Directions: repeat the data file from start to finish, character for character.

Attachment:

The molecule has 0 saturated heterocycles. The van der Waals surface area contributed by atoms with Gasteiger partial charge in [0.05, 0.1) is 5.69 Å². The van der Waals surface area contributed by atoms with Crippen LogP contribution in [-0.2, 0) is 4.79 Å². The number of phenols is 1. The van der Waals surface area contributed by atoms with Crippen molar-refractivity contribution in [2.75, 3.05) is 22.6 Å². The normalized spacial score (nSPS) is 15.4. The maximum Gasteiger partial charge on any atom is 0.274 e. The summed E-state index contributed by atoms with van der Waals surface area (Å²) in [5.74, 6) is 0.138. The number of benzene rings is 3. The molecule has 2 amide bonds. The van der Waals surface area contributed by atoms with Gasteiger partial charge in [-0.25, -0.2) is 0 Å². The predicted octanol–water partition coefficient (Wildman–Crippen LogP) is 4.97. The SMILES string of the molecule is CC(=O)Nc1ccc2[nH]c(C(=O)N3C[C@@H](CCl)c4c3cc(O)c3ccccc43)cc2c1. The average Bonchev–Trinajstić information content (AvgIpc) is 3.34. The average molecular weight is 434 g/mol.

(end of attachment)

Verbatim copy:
The molecule has 0 saturated heterocycles. The van der Waals surface area contributed by atoms with Gasteiger partial charge in [0.05, 0.1) is 5.69 Å². The van der Waals surface area contributed by atoms with Crippen LogP contribution in [-0.2, 0) is 4.79 Å². The number of phenols is 1. The van der Waals surface area contributed by atoms with Crippen molar-refractivity contribution in [2.75, 3.05) is 22.6 Å². The normalized spacial score (nSPS) is 15.4. The maximum Gasteiger partial charge on any atom is 0.274 e. The summed E-state index contributed by atoms with van der Waals surface area (Å²) in [5.74, 6) is 0.138. The number of benzene rings is 3. The molecule has 2 amide bonds. The van der Waals surface area contributed by atoms with Gasteiger partial charge in [-0.25, -0.2) is 0 Å². The predicted octanol–water partition coefficient (Wildman–Crippen LogP) is 4.97. The SMILES string of the molecule is CC(=O)Nc1ccc2[nH]c(C(=O)N3C[C@@H](CCl)c4c3cc(O)c3ccccc43)cc2c1. The average Bonchev–Trinajstić information content (AvgIpc) is 3.34. The average molecular weight is 434 g/mol.